I confess I had to stop reading at the half way point. The story just got too bizzarre, and Sloan really failed to engage me as a heroine I gave the slightest damn about. I skipped to the final chapter hoping that it might provide me with enough incentive to go back to where I stopped and try to read the book again. Let's just say the final chapter is such a convoluted mess that I'm surprised any editor let it go to print. What a terrible book. Is there a rating less than one star? If so I give this a point 5 of a star. If you decide to buy this book I suggest you stand in the bookshop and read the first three chapters. If you decide to purchase it than do so at your own risk.
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text 2015-02-04 19:12
Futuristic Books// T5W

I haven't done Top Five Wednesday in a coooool minute. Nor have I been active on this website either-save that discussion for another day. Computer issues aside, I'm finally back to doing T5W and if you didn't know T5W was created by gingerreadslainey and every Wednesday there's a topic in which we choose our top 5 to it. If you want to join, check out the discussion page!


This T5W's discussion is futuristic books. I actually had a hard time choosing five books because most futuristic books are dystopian or scifi and I don't gravitate towards that genre. I was able to come up with four books I have read and one I really want to start soon. That counts right?


5) Hunger Games (and Catching Fire) by Suzanne Collins

If we can just pretend that Mockingjay never happened, these two books were actually really good. Really good. The Hunger Games itself is such a different book and such a unique series with so much action that was written so well. These two were so gripping that I really could not put them down. These two were so good but then the movies and the last book happened. Even then, the hype that surrounds this series is understandable. 

4) Legend (and Prodigy) by Marie Lu

I've talked about Legend before (and will talk about Prodigy soon) so I won't say much but omgg this is one of my favorite dystopian series of all time-despite me knowing the ending of the series. I don't even care. The way Marie Lu built the world and the actual plot of this series is so good. And that damn plot twist. This series gives me the feels.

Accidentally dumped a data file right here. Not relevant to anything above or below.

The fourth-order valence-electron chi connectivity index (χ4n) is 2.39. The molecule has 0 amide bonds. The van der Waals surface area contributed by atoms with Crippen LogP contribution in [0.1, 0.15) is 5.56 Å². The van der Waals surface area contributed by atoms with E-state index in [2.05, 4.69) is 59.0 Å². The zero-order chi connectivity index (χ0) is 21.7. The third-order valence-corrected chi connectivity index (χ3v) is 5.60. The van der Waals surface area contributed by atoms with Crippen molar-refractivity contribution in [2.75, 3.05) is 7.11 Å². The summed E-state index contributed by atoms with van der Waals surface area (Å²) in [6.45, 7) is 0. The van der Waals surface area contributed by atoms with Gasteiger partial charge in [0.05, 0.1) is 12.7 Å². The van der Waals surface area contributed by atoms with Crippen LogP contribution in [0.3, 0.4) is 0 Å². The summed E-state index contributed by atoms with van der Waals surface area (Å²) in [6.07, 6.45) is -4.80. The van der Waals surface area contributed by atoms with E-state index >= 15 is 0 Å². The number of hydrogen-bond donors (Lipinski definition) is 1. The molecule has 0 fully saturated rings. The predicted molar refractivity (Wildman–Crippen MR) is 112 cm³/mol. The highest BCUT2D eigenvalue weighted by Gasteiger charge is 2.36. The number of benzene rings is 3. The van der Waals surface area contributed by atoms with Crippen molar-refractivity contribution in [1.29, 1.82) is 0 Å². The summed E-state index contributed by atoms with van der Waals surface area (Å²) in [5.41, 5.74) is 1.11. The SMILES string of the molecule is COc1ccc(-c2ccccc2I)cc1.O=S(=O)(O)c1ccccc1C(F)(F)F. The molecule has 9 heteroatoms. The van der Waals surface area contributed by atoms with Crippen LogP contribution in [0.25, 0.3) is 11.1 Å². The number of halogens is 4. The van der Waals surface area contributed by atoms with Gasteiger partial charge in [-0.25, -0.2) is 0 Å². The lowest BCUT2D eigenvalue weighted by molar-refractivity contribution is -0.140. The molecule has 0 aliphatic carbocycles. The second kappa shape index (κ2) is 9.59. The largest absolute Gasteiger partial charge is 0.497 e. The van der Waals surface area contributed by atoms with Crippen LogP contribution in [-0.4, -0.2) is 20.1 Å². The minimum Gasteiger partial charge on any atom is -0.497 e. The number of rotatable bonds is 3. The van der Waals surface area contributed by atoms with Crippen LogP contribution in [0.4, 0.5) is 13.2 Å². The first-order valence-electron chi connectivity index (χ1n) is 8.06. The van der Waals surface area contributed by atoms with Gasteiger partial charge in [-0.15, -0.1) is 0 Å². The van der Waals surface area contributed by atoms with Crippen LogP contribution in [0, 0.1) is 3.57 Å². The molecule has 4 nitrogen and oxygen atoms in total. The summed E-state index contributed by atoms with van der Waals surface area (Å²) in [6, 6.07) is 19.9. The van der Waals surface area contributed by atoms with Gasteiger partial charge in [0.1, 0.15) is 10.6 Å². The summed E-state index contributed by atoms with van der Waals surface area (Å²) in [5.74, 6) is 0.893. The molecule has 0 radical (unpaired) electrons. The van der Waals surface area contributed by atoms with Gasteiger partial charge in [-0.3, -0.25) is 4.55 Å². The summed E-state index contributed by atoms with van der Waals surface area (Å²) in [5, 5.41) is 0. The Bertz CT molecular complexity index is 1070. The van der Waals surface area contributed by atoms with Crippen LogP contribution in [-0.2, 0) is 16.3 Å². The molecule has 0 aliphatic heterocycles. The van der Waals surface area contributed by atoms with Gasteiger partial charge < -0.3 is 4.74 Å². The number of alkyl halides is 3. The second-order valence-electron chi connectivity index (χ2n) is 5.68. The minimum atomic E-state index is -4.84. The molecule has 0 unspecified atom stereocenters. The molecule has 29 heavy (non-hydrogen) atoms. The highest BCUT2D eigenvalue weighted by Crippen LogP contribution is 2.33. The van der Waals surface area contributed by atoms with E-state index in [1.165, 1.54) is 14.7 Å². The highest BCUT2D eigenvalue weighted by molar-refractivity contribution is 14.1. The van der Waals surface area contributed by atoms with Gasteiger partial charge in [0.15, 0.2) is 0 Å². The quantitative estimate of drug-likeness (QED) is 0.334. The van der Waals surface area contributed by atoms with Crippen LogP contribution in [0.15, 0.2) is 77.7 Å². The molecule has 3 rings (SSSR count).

3) Lunar Chronicles Series by Marissa Meyer

So Cinder is my favorite book out of the three that are out and she is my favorite character, but even with that, these books are great. The adventure is great, the characters are adorable. I've reread Cinder twice already and it gets better with each read. 

2) Blood Of Eden series by Julie Kagawa


The only vampire book I like. 'Nuff said. Granted I read this book when it first came out and I plan on rereading it this month because I haven't read the last book yet. 

1) The Mad Scientist's Daughter by Cassandra Rose Clarke


This is the book I have not read yet but I plan on reading it this month. I kind of have been on a Cassandra Rose Clarke reading binge so... I know this is about robots and apparently it's a tear jerker. I haven't read many books that have made me cry but I think this one will. 


Anyway, there you go for this week's T5W even though it's not technically one haha. Thanks for reading!

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review 2014-06-25 00:00
The Forever Song (Blood of Eden)
The Forever Song (Blood of Eden) - Julie Kagawa Turns out this series wasn't as different as I thought...

...but I wish it had been. Book one was really cool, with a strong heroine and an exciting story. I thought this would be something new, instead of the old cookie cutter YA Dystopian Triologies that are everywhere. Unfortunately, the last two books became the teenage-angst-I-love-my-boyfried-so-much soap opera I was hoping to avoid. By book three, I realized that the only reason the author decided to write about vampires was so they could nearly die over and over and over again but miraculously survive over and over and over again. As long as their head doesn't get cut off, that is. The violence got more gruesome and the swearing got worse and as the story went on. If I could go back in time, I'd tell myself to skip this one.
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review 2014-06-24 00:00
The Eternity Cure (Blood of Eden)
The Eternity Cure (Blood of Eden) - Julie Kagawa Read reviews and more at The Beautiful World of Books!

"You will always be a monster - there is no turning back from it. But what kind of monster you become is entirely up to you."

I praise the literary world for giving us [a:Julie Kagawa|2995873|Julie Kagawa|https://d.gr-assets.com/authors/1257816454p2/2995873.jpg] and her thrilling, fast-paced, emotional Blood of Eden series. In my last review, I thanked her for restoring my faith in YA vampires and dystopia and I shall do it again today.